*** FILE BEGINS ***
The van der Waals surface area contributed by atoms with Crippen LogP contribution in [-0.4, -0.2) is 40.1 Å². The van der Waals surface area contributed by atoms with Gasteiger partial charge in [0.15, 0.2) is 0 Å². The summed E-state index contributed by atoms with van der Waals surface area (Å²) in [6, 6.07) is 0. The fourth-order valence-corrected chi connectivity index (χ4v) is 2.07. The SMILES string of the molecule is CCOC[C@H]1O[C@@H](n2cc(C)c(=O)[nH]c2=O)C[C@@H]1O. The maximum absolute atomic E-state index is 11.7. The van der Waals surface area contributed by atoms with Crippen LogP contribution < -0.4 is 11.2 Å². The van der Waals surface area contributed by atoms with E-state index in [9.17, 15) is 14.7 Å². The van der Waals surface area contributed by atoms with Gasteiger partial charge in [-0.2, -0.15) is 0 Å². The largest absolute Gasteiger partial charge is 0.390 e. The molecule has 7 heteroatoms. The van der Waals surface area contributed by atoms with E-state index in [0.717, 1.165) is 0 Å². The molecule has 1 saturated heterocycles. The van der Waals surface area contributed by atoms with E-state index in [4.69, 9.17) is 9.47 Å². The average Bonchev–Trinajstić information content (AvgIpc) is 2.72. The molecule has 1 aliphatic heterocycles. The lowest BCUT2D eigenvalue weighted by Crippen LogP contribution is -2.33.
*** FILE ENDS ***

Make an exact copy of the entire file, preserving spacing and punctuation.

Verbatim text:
The van der Waals surface area contributed by atoms with Crippen LogP contribution in [-0.4, -0.2) is 40.1 Å². The van der Waals surface area contributed by atoms with Gasteiger partial charge in [0.15, 0.2) is 0 Å². The summed E-state index contributed by atoms with van der Waals surface area (Å²) in [6, 6.07) is 0. The fourth-order valence-corrected chi connectivity index (χ4v) is 2.07. The SMILES string of the molecule is CCOC[C@H]1O[C@@H](n2cc(C)c(=O)[nH]c2=O)C[C@@H]1O. The maximum absolute atomic E-state index is 11.7. The van der Waals surface area contributed by atoms with Crippen LogP contribution < -0.4 is 11.2 Å². The van der Waals surface area contributed by atoms with E-state index in [9.17, 15) is 14.7 Å². The van der Waals surface area contributed by atoms with Gasteiger partial charge in [-0.2, -0.15) is 0 Å². The largest absolute Gasteiger partial charge is 0.390 e. The molecule has 7 heteroatoms. The van der Waals surface area contributed by atoms with E-state index in [0.717, 1.165) is 0 Å². The molecule has 1 saturated heterocycles. The van der Waals surface area contributed by atoms with E-state index in [4.69, 9.17) is 9.47 Å². The average Bonchev–Trinajstić information content (AvgIpc) is 2.72. The molecule has 1 aliphatic heterocycles. The lowest BCUT2D eigenvalue weighted by Crippen LogP contribution is -2.33.